Bruno Walter writes of Wilhelm Petersen’s works (in a letter dated February 11, 1958),
“… genuine musical invention, mastery of construction and a wealth of deepest feelings… I am convinced that the originality and substance of Wilhelm Petersen’s musical language will finally secure a place in the public for his masterful works.”
In this sense, this world-premiere recording of song cycles by Wilhelm Petersen (1890-1957) evokes new interest in the composer. The interpreters Hans Christoph Begemann and Matthias Gräff-Schestag discovered and selected hitherto unpublished songs of Wilhelm Petersen and trace the development of his musical language in a retrospect.
As a composer of the 20th century, Wilhelm Petersen charted his own path apart from the various historically predominant directions. After an experimental phase at the edge of tonality, he arrived at a tonally centered and formally clear musical language at around 1925. He was interested in the possibilities yet dormant in traditional materials, exploring the fundamental essence of musical language through an awareness of what he called the “primal qualities of music”.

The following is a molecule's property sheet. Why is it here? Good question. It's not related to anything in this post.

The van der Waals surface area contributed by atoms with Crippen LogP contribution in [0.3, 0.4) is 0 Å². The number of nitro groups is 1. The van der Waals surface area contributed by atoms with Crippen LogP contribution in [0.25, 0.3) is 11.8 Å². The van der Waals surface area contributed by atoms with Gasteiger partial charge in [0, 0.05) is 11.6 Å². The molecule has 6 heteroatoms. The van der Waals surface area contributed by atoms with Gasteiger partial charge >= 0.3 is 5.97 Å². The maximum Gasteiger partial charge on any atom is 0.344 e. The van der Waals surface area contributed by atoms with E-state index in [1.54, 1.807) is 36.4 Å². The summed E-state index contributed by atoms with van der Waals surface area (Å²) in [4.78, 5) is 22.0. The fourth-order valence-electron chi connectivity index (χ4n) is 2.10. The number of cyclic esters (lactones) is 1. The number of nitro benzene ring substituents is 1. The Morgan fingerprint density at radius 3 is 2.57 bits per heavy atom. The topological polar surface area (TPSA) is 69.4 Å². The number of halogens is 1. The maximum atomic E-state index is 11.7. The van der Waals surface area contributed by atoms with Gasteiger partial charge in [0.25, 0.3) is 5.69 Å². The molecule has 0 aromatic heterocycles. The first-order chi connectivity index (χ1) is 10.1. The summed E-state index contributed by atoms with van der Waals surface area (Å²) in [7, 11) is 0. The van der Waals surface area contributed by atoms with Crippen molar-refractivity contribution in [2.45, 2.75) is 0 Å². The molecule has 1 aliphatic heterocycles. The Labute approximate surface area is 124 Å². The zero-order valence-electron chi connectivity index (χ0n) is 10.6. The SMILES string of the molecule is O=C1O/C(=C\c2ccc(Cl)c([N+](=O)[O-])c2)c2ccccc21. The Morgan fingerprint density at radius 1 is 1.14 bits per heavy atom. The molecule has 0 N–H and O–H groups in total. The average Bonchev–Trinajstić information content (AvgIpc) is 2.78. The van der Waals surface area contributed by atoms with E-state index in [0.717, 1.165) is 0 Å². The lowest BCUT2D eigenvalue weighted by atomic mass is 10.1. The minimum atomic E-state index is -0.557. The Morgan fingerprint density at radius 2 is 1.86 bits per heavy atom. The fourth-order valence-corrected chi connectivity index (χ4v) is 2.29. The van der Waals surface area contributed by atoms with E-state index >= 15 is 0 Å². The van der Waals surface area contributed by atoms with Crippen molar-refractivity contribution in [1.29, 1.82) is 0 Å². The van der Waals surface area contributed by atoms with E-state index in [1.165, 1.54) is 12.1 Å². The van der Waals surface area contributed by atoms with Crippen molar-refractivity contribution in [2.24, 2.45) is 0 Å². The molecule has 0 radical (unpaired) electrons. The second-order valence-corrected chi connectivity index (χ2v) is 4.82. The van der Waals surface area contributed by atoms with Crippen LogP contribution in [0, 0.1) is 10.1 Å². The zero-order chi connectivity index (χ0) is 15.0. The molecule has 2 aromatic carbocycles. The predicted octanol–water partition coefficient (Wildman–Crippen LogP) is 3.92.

Petersen’s song cycles are further remarkable in his poem selection and grouping, as well as his seamless connection of text and music, attributable no doubt to the composer’s gifts as a poet. (In his youth he seriously contemplated a career as a poet, before he decided to devote his life to composing.) Begemann understands how to convey the significance of the songs and texts through supreme vocal command and perfect articulation. The Lieder pianist and chamber musician Gräff-Schestag supports the organic total impression through differentiated touch and large phrasing.
The 20th century produced not only those musical works that comprise the well-known stylistic currents. With respect to present biases in contemporary music with its turn once again to tonality, Wilhelm Petersen’s music may well be accorded a new importance.